This blog is part of the ‘Voices of New Economies‘ series within Cities for People – an experiment in advancing the movement toward urban resilience and livability through connecting innovation networks.
The Voices of New Economies series is collectively curated by One Earth and The Canadian CED Network.
This series is an exploration of what it takes to build the economies we need – ones that work for people, places, and the planet. We are connecting key actors, finding patterns, noting interesting differences, and highlighting key concepts and initiatives. Together, this series offers insights into the new economies movement as it develops.
New Economies and the Energy Sector
By Pallavi Roy
Key elements of new economies include:
- Resourcefulness: Utilising unused resources, seeing opportunity in what was traditionally considered waste
- Disruption: breaking down the old and creating better brighter solutions
- Increased citizen engagement, participation and access
Energy sector and the collaborative economy
Decision-making in both public and private sectors has moved in recent years to ensure the inclusion of a variety of stakeholders. As Arnesteine said in her 1969 paper, ladders of citizen power “Citizen participation is citizen power”. This shift in attitudes towards citizen participation has been characterized as a rejection of the top-down policymaking approach: “Sustainable development cannot be imposed from above. It will not take root unless people across the country are actively engaged.”
Collaboratively owned and managed energy projects represent the highest rung of citizen control and an important stakeholder serving as the voice for citizen mandate. While the conventional system of energy provision usually involves highly centralised energy infrastructures with end of the line dependent consumers, locally and cooperatively owned facilities for energy production can constitute a substantially differing model of energy provision and distribution.
This empowers its members to become producers, and to not just be traditional consumers. Recently, liberalisation of energy markets as well as feed-in tariffs for electricity generated from renewable sources introduced in several countries has opened up new actor roles and markets accessible to citizen groups. With the possibility to sell their electricity to the grid as independent producers or even to act as utility companies selling directly to customers, collaboratively owned energy projects are becoming market actors in their own right.
As someone coming from India, energy has always been an issue of prime importance and concern. Millions of people still don’t have access to regular and assured supply of electricity and cheap assured supply is a frequent election campaign promise. Traditionally the burden of providing electricity and power supply is rested on the government, who has not been doing a great job of it. The idea of consumers owning their energy supply, having a say in the choice of energy source and management of facilities is quite liberating.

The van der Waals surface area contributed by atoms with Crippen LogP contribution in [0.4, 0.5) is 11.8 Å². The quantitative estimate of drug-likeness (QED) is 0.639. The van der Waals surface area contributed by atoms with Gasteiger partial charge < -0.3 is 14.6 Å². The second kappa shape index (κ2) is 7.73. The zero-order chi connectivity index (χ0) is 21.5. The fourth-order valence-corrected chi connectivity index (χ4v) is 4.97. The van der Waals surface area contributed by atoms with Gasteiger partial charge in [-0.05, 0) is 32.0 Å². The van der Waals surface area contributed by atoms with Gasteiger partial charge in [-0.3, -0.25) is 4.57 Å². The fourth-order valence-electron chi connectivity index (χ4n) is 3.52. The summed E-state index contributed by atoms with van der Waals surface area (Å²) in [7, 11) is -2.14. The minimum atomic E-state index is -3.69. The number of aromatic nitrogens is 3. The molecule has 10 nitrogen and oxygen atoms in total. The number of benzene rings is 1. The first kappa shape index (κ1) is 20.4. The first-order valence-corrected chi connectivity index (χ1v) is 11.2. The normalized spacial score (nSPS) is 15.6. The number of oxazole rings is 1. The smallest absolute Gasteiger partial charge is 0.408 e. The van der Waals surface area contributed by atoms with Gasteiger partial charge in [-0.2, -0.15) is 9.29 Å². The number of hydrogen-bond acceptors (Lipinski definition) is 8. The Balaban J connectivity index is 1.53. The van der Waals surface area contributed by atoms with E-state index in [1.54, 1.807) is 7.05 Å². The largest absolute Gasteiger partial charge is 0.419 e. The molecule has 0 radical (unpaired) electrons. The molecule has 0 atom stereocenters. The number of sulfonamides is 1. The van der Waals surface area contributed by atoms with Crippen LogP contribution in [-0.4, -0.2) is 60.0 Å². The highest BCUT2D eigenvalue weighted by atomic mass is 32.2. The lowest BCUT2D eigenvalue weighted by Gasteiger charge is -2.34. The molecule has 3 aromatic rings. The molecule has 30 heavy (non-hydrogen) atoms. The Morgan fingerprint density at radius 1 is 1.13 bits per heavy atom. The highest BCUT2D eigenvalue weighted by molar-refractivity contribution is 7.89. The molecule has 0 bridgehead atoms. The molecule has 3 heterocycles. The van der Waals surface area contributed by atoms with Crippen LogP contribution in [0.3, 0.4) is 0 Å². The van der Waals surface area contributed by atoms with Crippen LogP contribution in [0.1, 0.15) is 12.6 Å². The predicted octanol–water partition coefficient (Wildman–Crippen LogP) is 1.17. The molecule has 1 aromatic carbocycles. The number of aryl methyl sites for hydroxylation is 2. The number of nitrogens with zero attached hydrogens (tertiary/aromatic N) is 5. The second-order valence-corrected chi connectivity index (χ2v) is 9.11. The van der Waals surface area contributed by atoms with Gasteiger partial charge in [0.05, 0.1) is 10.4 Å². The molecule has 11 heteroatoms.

Cities and energy and new economies
New economies are exciting prospects for cities, to re-define and re-develop ourselves in the face of different challenges. Estimates suggest that hundreds of million people will be added to urban populations over the next 10 years, leading to major demands on resources, particularly energy. Thus, smart city designs equipped to handle the demands of increased urbanization need to be built. Energy security is of prime importance and plays a significant role in the urban landscape, as cities are heavily dependent on assured supply of energy for development. Energy sector, which has traditionally been highly controlled, has immense potential to be revolutionised through new economic practices.
New economic practices in the energy sector have the following potential impact on cities:
- Increasing the renewable energy sources in the energy mix thus reducing GHG emissions
- Moving towards an energy supply that is more assured yet not fossil fuel based
- Increasing citizen participation in energy planning and policies
- Creating more resilient cities and communities
Real wealth means the understanding that growth for the sake of it is undesirable and that a triple bottom line approach is more beneficial in the long run. Real wealth means not falling in the trap of consumerism and competition. On a personal level real wealth indicates the ability to have a fulfilling life, one with choices and the ability to make informed decisions.
Pallavi Roy is a recent graduate from Ryerson University with a Masters in Environmental applied science and management. She is currently working at CultureLink Settlement Services as a Metcalf Sustainability Intern. Her project aims to bring an environmental focus to settlement work, thus making the environmental movement more inclusive for newcomers, and the settlement sector greener. Pallavi is an environmental researcher and community activist with interests in sustainability, energy policy and community engagement. She is passionate about sustainability issues of urban life and is active in the community promoting adoption of sustainable lifestyle choices. Her previous work experience includes various not-for-profit organisations in Toronto, such as Jane’s Walk, Toronto Green Community, Foodshare, and The David Suzuki Foundation.